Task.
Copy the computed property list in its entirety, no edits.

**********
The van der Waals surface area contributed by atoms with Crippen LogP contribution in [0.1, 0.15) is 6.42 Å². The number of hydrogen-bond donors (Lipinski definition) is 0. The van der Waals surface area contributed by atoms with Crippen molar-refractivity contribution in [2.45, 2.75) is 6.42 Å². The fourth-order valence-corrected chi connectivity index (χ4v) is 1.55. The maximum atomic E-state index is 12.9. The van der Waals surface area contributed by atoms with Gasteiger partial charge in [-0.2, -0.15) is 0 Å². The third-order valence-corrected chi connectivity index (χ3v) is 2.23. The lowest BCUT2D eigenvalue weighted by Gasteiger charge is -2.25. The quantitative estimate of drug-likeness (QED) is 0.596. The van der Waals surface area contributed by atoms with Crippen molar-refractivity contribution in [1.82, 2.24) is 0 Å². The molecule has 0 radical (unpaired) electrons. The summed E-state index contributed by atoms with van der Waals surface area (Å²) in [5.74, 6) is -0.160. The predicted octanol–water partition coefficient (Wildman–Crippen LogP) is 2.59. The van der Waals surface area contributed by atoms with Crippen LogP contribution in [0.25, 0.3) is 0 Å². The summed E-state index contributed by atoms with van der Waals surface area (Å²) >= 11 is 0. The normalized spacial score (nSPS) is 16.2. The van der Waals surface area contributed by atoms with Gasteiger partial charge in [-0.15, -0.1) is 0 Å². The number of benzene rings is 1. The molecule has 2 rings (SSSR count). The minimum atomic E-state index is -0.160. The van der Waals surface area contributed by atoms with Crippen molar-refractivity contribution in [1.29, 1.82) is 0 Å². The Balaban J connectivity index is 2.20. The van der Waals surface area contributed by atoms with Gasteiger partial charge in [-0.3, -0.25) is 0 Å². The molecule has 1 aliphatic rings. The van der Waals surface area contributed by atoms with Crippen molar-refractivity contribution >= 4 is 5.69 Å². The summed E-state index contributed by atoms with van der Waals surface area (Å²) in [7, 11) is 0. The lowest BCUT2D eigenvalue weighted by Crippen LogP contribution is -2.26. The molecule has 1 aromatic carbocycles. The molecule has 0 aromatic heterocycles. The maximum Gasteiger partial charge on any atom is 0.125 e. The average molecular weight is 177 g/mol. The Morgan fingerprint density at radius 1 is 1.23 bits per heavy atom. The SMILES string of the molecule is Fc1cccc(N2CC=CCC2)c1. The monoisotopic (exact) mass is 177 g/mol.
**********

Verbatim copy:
The van der Waals surface area contributed by atoms with Crippen LogP contribution in [0.1, 0.15) is 6.42 Å². The number of hydrogen-bond donors (Lipinski definition) is 0. The van der Waals surface area contributed by atoms with Crippen molar-refractivity contribution in [2.45, 2.75) is 6.42 Å². The fourth-order valence-corrected chi connectivity index (χ4v) is 1.55. The maximum atomic E-state index is 12.9. The van der Waals surface area contributed by atoms with Gasteiger partial charge in [-0.2, -0.15) is 0 Å². The third-order valence-corrected chi connectivity index (χ3v) is 2.23. The lowest BCUT2D eigenvalue weighted by Gasteiger charge is -2.25. The quantitative estimate of drug-likeness (QED) is 0.596. The van der Waals surface area contributed by atoms with Crippen molar-refractivity contribution in [1.82, 2.24) is 0 Å². The molecule has 0 radical (unpaired) electrons. The summed E-state index contributed by atoms with van der Waals surface area (Å²) in [5.74, 6) is -0.160. The predicted octanol–water partition coefficient (Wildman–Crippen LogP) is 2.59. The van der Waals surface area contributed by atoms with Crippen LogP contribution in [0.25, 0.3) is 0 Å². The summed E-state index contributed by atoms with van der Waals surface area (Å²) >= 11 is 0. The normalized spacial score (nSPS) is 16.2. The van der Waals surface area contributed by atoms with Gasteiger partial charge in [-0.15, -0.1) is 0 Å². The number of benzene rings is 1. The molecule has 2 rings (SSSR count). The minimum atomic E-state index is -0.160. The van der Waals surface area contributed by atoms with Crippen molar-refractivity contribution in [1.29, 1.82) is 0 Å². The Balaban J connectivity index is 2.20. The van der Waals surface area contributed by atoms with Gasteiger partial charge in [-0.3, -0.25) is 0 Å². The molecule has 1 aliphatic rings. The van der Waals surface area contributed by atoms with Crippen molar-refractivity contribution >= 4 is 5.69 Å². The summed E-state index contributed by atoms with van der Waals surface area (Å²) in [7, 11) is 0. The lowest BCUT2D eigenvalue weighted by Crippen LogP contribution is -2.26. The molecule has 1 aromatic carbocycles. The molecule has 0 aromatic heterocycles. The maximum Gasteiger partial charge on any atom is 0.125 e. The average molecular weight is 177 g/mol. The Morgan fingerprint density at radius 1 is 1.23 bits per heavy atom. The SMILES string of the molecule is Fc1cccc(N2CC=CCC2)c1. The monoisotopic (exact) mass is 177 g/mol.